Membrane proteins are currently the most biomedically important family of proteins, serving as targets for the majority of pharmaceutical agents. It is also clear that they are invariably abundant in all of the genomes sequence so far, representing up to a third of all open reading frames. Finally, and regrettably, it is clear that they are highly resistant to structural elucidation, representing less than 0.2% of the Protein Data Bank. Recent accomplishments in genome sequencing efforts, however, may help offset this imbalance through the availability of evolutionary conservation data. Herein, we develop a novel approach, utilizing a combination of evolutionary conservation data and global searching molecular dynamics simulations to model membrane proteins, deriving a model for the multidrug H+ antiporter EmrE, a transmembrane four-helix bundle. Structures resulting from an extensive, rotational molecular dynamics search, were evaluated by comparing the residue specific interaction energy and the evolutionary conservation data. Subsequent rounds of molecular dynamics, in which confinement of the search space was undertaken in order to achieve a self consistent result, point to a structure that best satisfies the evolutionary conservation data. As the conservation patterns calculated for each of the helices suggested that the different conservation pattern for helix 3 (as well as being the most conserved) might be due to the oligomeric nature of EmrE, a dodecamer of helices was constructed based on the result of a search of helix 3 as a trimer. The resulting interaction energy per residue in the final model is in reasonable agreement with the evolutionary data and consistent with recent site directed mutagenesis experiments, pointing to the strength of this method as a general tool.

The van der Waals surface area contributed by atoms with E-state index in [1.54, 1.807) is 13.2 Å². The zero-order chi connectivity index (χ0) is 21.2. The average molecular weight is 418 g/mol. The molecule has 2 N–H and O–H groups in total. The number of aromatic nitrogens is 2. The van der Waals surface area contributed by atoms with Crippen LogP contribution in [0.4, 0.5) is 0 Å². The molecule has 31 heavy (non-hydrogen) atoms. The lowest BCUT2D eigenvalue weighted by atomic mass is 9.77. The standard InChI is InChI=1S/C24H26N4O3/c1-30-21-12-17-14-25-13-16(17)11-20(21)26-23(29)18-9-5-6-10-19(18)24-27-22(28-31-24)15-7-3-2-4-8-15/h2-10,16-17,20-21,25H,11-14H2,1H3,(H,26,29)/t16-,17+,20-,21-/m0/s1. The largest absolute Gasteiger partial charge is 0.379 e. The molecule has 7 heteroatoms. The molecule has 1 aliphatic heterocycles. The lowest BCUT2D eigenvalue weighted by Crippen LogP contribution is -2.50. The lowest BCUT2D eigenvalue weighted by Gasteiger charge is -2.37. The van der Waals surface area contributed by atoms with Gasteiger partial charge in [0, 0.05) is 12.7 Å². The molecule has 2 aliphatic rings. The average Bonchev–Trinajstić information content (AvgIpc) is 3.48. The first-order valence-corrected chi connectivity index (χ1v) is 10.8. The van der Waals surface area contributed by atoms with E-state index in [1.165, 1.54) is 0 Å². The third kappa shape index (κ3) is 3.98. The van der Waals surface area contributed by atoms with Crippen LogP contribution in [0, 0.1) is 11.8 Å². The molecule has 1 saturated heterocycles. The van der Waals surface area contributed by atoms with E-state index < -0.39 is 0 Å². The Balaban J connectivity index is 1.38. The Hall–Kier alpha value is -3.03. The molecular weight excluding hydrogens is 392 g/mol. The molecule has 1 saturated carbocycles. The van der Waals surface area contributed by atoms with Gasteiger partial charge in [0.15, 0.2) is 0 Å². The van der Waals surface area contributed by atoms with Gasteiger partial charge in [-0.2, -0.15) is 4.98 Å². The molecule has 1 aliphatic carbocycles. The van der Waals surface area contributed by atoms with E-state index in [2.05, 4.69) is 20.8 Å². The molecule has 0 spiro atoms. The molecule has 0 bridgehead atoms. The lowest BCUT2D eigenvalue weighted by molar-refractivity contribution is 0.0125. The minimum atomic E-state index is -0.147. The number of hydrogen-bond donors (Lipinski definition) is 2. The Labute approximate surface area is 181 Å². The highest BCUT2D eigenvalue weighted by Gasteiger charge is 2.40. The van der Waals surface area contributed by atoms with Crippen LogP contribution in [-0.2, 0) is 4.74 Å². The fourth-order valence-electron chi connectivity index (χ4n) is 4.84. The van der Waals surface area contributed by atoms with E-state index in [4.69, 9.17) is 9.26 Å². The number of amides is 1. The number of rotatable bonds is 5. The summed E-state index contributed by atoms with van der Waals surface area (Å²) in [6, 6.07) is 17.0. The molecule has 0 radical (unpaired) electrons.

- Antibiotic resistance
- Molecular dynamics